A senior U.S. official says work on a new U.N. Security Council resolution to sanction Iran for refusing to suspend its nuclear enrichment activities will begin in a few days.
U.S. Under Secretary of State for Political Affairs Nicholas Burns told British radio Saturday that he is "confident" the international community is now headed toward a sanctions resolution on the Iranian nuclear issue. He said negotiations would define the exact nature of the sanctions.
His remarks follow Friday's meeting in London of the five permanent members of the Security Council -- the United States, Russia, China, Britain and France -- plus Germany. The six world powers agreed to discuss possible sanctions against Iran, after it ignored an August 31st deadline to suspend uranium enrichment, or face punishment.
British Foreign Secretary Margaret Beckett, who chaired Friday's meeting, cited "deep disappointment" with Tehran's refusal to suspend uranium enrichment -- a key step toward making nuclear weapons. She commended E.U. foreign policy chief Javier Solana for the series of talks he has held over the last months with Iranian negotiators to try to get Tehran to accept a package of economic incentives, in exchange for halting nuclear enrichment.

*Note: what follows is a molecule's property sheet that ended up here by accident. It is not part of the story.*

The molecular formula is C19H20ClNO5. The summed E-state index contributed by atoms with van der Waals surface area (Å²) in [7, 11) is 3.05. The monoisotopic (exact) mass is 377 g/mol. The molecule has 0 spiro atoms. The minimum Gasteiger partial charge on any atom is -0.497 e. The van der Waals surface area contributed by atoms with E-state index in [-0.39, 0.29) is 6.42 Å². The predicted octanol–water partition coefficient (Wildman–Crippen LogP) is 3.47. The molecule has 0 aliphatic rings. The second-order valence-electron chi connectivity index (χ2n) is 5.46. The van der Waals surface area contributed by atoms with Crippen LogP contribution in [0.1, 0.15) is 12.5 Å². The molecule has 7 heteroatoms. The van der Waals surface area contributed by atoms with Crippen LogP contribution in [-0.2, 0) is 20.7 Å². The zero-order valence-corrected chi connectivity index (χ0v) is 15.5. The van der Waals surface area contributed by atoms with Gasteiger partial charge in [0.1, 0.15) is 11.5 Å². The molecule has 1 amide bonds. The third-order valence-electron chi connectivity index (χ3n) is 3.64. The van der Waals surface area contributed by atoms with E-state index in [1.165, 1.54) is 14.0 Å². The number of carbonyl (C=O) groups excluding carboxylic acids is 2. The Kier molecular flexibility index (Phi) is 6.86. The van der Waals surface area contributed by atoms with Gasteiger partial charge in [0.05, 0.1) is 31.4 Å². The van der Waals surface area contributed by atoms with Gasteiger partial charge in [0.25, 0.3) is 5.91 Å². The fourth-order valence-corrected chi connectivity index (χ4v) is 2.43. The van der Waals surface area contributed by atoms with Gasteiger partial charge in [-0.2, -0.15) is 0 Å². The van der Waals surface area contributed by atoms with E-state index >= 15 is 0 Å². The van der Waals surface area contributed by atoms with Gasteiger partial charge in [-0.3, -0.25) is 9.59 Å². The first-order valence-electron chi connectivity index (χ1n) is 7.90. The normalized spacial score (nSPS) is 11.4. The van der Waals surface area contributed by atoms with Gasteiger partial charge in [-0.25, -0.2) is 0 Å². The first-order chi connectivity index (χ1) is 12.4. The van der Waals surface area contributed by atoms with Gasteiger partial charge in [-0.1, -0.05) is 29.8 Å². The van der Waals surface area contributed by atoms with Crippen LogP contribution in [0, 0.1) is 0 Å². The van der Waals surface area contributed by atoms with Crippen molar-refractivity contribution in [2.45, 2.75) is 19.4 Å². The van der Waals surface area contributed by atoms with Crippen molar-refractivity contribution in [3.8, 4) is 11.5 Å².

"We commend Javier Solana for his tireless efforts to find a way forward, but we are deeply disappointed that he has had to report that Iran is not prepared to suspend its enrichment-related and re-processing activities, as required by the IAEA [International Atomic Energy Agency] board, and made mandatory in [U.N.] Security Council Resolution 1696. Accordingly, we will now consult on measures under Article 41 of Chapter Seven of the U.N. Charter as envisaged in that resolution," she said.
That provision authorizes the Security Council to impose sanctions that do not involve the use of force, such as economic and diplomatic penalties.
Secretary Beckett said Iran had two paths to chose from, and the six powers regret that Iran has not yet chosen the positive one. "We will continue our efforts to find a negotiated solution, and our proposals of the first of June remain on the table," she said.
But Iran says the pursuit of peaceful nuclear technology is its legitimate right, and dismisses U.S. allegations that it is secretly trying to build nuclear weapons. On Thursday, Iranian President Mahmoud Ahmadinejad said Iran would not be frightened by the threat of sanctions.